When did everyone become so alike?: A social media reflection

Welcome back to my passion project – it always feels good to write. I hope that you feel my honesty in this one. Let me know what you think! It might take a bit to get back to you which you will understand if you get to the end.

The irony is not lost on me that the way I am going to share this is via social media. 😉

Social Media & Detoxing

Growing up with it + falling in love with it

I always say my generation grew up in a special time. A lot of people must say that about when they grew up, but the Internet really has prompted an undeniable shift in society. It is a change that will be spoken about for generations to come.

My adolescence feels marked by the uptick in social media platforms. I can remember my first Instagram post – it was not even of me. It was of two of my close friends taking a selfie in my high school cafeteria. If you scroll back on my profile, you can still find it. This has always been my favourite part of Instagram – scrolling back. It is one of the biggest reasons I like to post.

Claiming to be a saint when it comes to social media use is not my goal. I am in an exciting stage of life right now. And that has correlated to an increase in social media use compared to my routine baseline this time last year. From graduation trips to graduation itself, it has been a time for taking photos and videos – and of course wanting to share them.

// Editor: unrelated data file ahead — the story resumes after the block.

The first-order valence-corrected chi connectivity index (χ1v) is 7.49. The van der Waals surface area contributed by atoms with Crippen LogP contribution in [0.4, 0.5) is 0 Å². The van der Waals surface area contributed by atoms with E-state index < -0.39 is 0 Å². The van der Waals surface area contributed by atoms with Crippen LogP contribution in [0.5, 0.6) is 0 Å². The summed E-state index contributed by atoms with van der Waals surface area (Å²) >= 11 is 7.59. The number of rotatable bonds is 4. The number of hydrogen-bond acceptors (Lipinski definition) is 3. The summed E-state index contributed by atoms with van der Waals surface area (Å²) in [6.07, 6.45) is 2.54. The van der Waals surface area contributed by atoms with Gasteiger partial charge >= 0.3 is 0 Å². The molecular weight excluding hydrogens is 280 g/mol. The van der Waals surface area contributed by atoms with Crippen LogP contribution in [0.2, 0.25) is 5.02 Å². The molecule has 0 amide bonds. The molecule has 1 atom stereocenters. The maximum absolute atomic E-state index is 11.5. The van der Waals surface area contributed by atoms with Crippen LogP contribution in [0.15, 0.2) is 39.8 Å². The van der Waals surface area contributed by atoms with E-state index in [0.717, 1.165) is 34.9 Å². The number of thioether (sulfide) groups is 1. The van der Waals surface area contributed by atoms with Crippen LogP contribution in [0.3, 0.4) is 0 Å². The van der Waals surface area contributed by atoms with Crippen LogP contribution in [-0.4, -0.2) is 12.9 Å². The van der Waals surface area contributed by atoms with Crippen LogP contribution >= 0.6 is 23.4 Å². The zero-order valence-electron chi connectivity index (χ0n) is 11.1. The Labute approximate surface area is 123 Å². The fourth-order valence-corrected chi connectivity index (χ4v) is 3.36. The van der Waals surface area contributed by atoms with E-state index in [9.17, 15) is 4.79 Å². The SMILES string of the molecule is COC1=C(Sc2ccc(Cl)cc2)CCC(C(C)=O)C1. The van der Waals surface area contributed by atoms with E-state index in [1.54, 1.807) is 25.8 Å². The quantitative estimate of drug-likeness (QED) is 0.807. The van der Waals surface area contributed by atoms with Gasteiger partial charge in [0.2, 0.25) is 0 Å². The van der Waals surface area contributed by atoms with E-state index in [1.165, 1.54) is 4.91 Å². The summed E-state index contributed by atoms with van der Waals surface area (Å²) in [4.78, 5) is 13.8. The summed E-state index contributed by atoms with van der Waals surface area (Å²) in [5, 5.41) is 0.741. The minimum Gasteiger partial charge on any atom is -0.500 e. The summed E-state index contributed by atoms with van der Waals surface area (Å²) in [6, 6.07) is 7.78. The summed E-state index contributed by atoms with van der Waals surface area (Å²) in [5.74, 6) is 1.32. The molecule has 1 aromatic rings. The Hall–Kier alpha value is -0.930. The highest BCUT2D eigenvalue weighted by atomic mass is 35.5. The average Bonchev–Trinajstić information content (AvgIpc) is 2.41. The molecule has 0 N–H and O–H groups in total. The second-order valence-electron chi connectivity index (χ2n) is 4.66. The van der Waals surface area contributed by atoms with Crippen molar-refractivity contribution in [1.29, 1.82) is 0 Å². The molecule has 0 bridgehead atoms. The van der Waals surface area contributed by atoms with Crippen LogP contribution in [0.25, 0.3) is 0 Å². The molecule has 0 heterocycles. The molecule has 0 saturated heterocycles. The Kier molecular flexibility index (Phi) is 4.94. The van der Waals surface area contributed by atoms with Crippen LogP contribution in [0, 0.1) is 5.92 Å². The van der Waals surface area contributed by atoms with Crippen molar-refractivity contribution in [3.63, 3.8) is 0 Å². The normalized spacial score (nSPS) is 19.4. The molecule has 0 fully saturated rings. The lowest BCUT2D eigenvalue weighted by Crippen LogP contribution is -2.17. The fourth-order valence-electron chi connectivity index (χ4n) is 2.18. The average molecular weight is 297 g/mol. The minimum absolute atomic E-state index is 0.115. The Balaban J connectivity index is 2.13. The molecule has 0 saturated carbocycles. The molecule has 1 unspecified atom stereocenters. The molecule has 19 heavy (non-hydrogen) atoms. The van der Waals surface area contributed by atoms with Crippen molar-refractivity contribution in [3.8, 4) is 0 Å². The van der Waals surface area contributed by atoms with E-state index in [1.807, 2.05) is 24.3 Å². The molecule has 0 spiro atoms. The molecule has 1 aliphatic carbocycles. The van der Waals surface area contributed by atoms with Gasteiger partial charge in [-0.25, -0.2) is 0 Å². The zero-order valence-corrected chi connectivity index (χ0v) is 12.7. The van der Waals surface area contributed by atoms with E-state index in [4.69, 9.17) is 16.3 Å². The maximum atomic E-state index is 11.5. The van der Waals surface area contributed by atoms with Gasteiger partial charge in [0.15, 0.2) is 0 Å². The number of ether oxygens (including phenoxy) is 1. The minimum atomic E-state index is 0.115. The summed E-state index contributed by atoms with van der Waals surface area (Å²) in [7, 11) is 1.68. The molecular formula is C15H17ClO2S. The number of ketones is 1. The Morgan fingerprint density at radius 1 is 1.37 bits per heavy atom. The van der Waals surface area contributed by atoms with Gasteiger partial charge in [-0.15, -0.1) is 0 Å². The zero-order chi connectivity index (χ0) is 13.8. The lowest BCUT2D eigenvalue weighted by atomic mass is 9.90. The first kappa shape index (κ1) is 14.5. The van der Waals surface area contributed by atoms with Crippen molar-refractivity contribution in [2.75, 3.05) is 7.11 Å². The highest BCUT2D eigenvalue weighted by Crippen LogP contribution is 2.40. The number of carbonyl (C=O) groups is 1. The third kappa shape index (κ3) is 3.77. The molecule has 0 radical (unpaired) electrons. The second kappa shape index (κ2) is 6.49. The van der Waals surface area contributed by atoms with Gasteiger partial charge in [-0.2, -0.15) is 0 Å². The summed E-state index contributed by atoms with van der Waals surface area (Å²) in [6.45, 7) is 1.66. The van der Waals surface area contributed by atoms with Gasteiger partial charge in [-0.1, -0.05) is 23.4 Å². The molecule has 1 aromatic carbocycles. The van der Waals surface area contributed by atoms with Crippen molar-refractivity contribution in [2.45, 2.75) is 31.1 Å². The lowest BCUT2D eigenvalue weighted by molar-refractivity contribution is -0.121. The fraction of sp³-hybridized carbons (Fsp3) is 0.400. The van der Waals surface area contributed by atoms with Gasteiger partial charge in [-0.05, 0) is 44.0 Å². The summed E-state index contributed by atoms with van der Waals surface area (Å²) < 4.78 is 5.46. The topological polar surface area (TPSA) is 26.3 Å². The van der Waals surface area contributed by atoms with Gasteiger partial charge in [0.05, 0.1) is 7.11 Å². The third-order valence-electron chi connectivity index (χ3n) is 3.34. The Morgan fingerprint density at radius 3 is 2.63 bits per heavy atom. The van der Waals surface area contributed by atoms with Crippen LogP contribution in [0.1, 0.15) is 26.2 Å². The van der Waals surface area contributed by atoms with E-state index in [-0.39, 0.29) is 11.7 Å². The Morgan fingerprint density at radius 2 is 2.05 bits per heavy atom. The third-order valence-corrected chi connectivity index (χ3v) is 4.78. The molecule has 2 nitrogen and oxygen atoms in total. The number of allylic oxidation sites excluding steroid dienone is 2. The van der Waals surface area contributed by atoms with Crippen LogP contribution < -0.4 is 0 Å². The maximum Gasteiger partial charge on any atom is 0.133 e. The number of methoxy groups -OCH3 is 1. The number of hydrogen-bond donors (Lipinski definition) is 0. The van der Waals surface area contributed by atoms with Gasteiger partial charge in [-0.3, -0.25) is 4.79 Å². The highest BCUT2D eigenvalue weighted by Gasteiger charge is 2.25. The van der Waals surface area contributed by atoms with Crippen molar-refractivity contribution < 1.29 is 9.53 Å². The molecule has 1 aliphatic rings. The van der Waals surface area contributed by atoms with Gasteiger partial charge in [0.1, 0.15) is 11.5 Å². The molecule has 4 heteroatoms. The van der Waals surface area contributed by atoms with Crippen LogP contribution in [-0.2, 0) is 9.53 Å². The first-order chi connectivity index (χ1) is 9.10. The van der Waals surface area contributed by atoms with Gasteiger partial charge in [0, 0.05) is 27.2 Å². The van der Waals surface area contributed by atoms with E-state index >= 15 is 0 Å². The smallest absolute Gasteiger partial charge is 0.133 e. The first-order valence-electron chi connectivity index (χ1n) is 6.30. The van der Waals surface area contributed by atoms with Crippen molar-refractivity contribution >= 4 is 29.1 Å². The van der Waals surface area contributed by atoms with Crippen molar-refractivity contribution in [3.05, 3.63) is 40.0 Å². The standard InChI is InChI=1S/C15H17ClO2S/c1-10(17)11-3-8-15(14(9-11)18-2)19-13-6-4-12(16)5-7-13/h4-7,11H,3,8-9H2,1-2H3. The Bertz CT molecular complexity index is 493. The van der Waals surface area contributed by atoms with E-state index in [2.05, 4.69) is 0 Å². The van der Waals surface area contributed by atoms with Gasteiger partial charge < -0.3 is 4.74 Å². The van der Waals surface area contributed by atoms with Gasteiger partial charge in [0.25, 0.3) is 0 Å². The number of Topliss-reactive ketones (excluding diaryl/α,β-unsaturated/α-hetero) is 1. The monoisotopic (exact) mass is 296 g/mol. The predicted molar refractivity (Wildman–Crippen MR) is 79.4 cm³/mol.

Life lately!

Not only is it fun to share, I also do want to see what the people I love are doing. (This works well when you are happy for others’ livelihood but falls apart when you are envious.) It makes us feel connected even when we’re physically not – I haven’t decided how I feel about this: it’s neither all good or all bad, like everything in life.

Social media culture shifts

But with this lies some dissonance. Gradually, my screen time has become the highest it has been in a long time. Insidiously, I have felt more unsettled. And I have been a willing participant.

Not great stuff

Social media boundaries that I used to have – not checking my platforms first thing in the morning for one – are blurring. I have noticed how different time feels when I am more immersed in social media. It feels like I do less and like I have less time overall. Part of this can be attributed to being out of any sense of routine. Between moving and travels, I feel like I don’t have a true home base.